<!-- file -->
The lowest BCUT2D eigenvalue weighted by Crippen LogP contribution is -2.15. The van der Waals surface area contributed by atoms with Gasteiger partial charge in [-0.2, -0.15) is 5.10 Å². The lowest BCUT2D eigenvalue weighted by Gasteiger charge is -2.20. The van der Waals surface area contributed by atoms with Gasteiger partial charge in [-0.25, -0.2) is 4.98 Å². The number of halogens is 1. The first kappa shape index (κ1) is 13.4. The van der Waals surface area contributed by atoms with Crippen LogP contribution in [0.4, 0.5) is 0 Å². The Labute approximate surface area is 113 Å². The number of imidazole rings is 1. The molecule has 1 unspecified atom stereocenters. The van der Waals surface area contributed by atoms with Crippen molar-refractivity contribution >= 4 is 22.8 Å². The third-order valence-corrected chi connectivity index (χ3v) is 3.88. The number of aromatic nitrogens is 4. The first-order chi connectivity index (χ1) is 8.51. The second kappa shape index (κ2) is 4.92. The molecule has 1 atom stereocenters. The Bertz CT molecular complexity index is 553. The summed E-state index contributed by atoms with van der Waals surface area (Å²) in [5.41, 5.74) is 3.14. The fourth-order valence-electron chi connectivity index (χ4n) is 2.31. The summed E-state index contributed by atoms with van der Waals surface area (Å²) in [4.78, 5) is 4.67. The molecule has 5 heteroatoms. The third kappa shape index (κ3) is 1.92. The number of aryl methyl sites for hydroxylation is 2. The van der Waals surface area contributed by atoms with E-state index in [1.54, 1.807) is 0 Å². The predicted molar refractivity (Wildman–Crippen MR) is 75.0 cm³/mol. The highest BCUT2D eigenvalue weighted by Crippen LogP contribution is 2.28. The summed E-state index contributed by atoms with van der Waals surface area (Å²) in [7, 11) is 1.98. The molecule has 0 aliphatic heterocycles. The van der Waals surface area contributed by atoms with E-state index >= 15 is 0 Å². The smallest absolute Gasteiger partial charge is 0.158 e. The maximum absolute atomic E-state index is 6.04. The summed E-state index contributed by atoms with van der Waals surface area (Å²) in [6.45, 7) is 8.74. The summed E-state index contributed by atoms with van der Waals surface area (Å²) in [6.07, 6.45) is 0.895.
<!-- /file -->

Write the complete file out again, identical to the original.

The lowest BCUT2D eigenvalue weighted by Crippen LogP contribution is -2.15. The van der Waals surface area contributed by atoms with Gasteiger partial charge in [-0.2, -0.15) is 5.10 Å². The lowest BCUT2D eigenvalue weighted by Gasteiger charge is -2.20. The van der Waals surface area contributed by atoms with Gasteiger partial charge in [-0.25, -0.2) is 4.98 Å². The number of halogens is 1. The first kappa shape index (κ1) is 13.4. The van der Waals surface area contributed by atoms with Crippen LogP contribution in [0.4, 0.5) is 0 Å². The Labute approximate surface area is 113 Å². The number of imidazole rings is 1. The molecule has 1 unspecified atom stereocenters. The van der Waals surface area contributed by atoms with Crippen molar-refractivity contribution >= 4 is 22.8 Å². The third-order valence-corrected chi connectivity index (χ3v) is 3.88. The number of aromatic nitrogens is 4. The first-order chi connectivity index (χ1) is 8.51. The second kappa shape index (κ2) is 4.92. The molecule has 1 atom stereocenters. The Bertz CT molecular complexity index is 553. The summed E-state index contributed by atoms with van der Waals surface area (Å²) in [5.41, 5.74) is 3.14. The fourth-order valence-electron chi connectivity index (χ4n) is 2.31. The summed E-state index contributed by atoms with van der Waals surface area (Å²) in [4.78, 5) is 4.67. The molecule has 5 heteroatoms. The third kappa shape index (κ3) is 1.92. The number of aryl methyl sites for hydroxylation is 2. The van der Waals surface area contributed by atoms with E-state index in [1.54, 1.807) is 0 Å². The predicted molar refractivity (Wildman–Crippen MR) is 75.0 cm³/mol. The highest BCUT2D eigenvalue weighted by Crippen LogP contribution is 2.28. The summed E-state index contributed by atoms with van der Waals surface area (Å²) in [7, 11) is 1.98. The molecule has 0 aliphatic heterocycles. The van der Waals surface area contributed by atoms with E-state index >= 15 is 0 Å². The smallest absolute Gasteiger partial charge is 0.158 e. The maximum absolute atomic E-state index is 6.04. The summed E-state index contributed by atoms with van der Waals surface area (Å²) in [6.45, 7) is 8.74. The summed E-state index contributed by atoms with van der Waals surface area (Å²) in [6.07, 6.45) is 0.895.